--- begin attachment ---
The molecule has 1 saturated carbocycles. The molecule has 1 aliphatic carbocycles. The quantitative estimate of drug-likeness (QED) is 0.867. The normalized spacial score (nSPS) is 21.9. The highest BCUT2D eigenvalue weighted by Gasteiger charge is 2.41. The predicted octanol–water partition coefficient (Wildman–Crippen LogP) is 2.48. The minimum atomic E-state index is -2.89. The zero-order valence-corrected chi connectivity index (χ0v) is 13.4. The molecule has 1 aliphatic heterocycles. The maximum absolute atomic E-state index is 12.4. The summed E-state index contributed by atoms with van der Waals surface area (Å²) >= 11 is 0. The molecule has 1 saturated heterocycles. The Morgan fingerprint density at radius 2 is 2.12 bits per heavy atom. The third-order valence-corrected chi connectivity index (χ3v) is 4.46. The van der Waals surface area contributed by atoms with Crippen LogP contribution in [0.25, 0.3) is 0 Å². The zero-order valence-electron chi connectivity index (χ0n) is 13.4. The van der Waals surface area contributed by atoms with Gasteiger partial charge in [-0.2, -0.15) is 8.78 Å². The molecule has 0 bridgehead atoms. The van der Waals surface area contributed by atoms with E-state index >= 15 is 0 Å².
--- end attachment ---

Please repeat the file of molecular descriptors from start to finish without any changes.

The molecule has 1 saturated carbocycles. The molecule has 1 aliphatic carbocycles. The quantitative estimate of drug-likeness (QED) is 0.867. The normalized spacial score (nSPS) is 21.9. The highest BCUT2D eigenvalue weighted by Gasteiger charge is 2.41. The predicted octanol–water partition coefficient (Wildman–Crippen LogP) is 2.48. The minimum atomic E-state index is -2.89. The zero-order valence-corrected chi connectivity index (χ0v) is 13.4. The molecule has 1 aliphatic heterocycles. The maximum absolute atomic E-state index is 12.4. The summed E-state index contributed by atoms with van der Waals surface area (Å²) >= 11 is 0. The molecule has 1 saturated heterocycles. The Morgan fingerprint density at radius 2 is 2.12 bits per heavy atom. The third-order valence-corrected chi connectivity index (χ3v) is 4.46. The van der Waals surface area contributed by atoms with Crippen LogP contribution in [0.25, 0.3) is 0 Å². The zero-order valence-electron chi connectivity index (χ0n) is 13.4. The van der Waals surface area contributed by atoms with Gasteiger partial charge in [-0.2, -0.15) is 8.78 Å². The molecule has 0 bridgehead atoms. The van der Waals surface area contributed by atoms with E-state index >= 15 is 0 Å².